In Denmark we use 230 volts in the electrical plugs. Imagine that in some cities they use 230 volts,, and in other cities thats 110 volts. And of cause the size of the plugs (format) will be different too. We would all need to take adapters (converters) in the bag when we were traveling.
Why does it need to be open ?
For many years we have been using something called a de-facto standard.for editable document; Microsoft Office format. This is giving Microsoft an advantage in competition, because that format is maintained by Microsoft alone. Decisions about improvements is taken based on Microsoft (economical) needs, and not based on whats best. It's also important, that Microsoft has the opportunity to misuse the position to kill their competitors. This can happen by implementing extra complicated details in the format, that makes it absolutely impossible
for others to find out how it works. This way, the products from Microsoft will appear as better than competing products.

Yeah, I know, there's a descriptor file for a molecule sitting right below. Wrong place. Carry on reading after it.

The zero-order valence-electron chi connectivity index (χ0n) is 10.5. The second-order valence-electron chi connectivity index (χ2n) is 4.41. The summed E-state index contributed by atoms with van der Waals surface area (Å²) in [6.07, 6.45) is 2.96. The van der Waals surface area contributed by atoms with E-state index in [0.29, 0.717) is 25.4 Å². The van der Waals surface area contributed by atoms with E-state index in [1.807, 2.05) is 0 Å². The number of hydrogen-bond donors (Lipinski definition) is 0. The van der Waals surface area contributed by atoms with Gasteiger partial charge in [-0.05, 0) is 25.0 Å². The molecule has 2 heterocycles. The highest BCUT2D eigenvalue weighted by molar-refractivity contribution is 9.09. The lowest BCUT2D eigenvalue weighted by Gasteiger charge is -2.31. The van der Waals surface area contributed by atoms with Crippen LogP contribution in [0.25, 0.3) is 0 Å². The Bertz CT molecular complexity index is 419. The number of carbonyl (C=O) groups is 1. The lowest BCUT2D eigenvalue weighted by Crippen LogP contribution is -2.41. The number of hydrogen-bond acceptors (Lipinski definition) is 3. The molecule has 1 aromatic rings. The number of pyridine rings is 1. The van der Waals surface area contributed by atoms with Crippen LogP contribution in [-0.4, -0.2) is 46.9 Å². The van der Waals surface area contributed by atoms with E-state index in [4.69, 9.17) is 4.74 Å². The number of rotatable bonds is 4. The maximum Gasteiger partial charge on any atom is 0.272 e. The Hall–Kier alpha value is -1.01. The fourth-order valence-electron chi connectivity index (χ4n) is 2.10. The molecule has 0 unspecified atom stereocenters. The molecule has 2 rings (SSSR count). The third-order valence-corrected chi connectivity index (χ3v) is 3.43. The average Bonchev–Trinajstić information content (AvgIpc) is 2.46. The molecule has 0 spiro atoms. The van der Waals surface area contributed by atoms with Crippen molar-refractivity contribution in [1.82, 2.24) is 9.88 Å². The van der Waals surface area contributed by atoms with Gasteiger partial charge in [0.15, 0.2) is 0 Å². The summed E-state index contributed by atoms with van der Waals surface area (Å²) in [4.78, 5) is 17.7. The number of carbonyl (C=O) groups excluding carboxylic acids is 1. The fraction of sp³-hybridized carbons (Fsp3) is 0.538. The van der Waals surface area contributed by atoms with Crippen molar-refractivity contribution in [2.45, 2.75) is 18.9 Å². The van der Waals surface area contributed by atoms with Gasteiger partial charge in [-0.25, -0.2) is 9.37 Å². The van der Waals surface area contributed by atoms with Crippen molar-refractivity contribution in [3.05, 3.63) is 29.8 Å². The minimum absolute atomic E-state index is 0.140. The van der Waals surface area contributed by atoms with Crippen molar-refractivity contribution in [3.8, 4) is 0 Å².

Thats why standards must be open. Everybody must have access to the complete specification and have the right to use the details. Everybody should be able to get involved in developing the standard. The standard should not be depending on a single vendors special needs.
Earlier here were only one supplier of telecom services. Later, when there was more telecom companies comming to Denmark, The National Telecom company still had responsibility to maintain the infrastructure. The National Telecom misused their position as the 'owner' of the
infrastructure. One example is, that when somebody bought a DSL connection from another vendor, the National company would make about to or three weeks before they could establish the connection. But if the customer bought the same product directly from the company, they could establish the connection within a few days.
See example 3 above.
Imagine that we agreed on a standard for electrical plugs. But the standard was developed by one company and it's only that company that knows all the details about the new plug standard. The company has developed some very special and complicated details in the standard which makes it very difficult to install any electrical devices, without consulting the specification. This makes it completely impossible for other contractors to do any electrical work without braking the law. Where do you think customers will go to get a contractor ? How do you think the chances is for other electrical contractors to get any work ?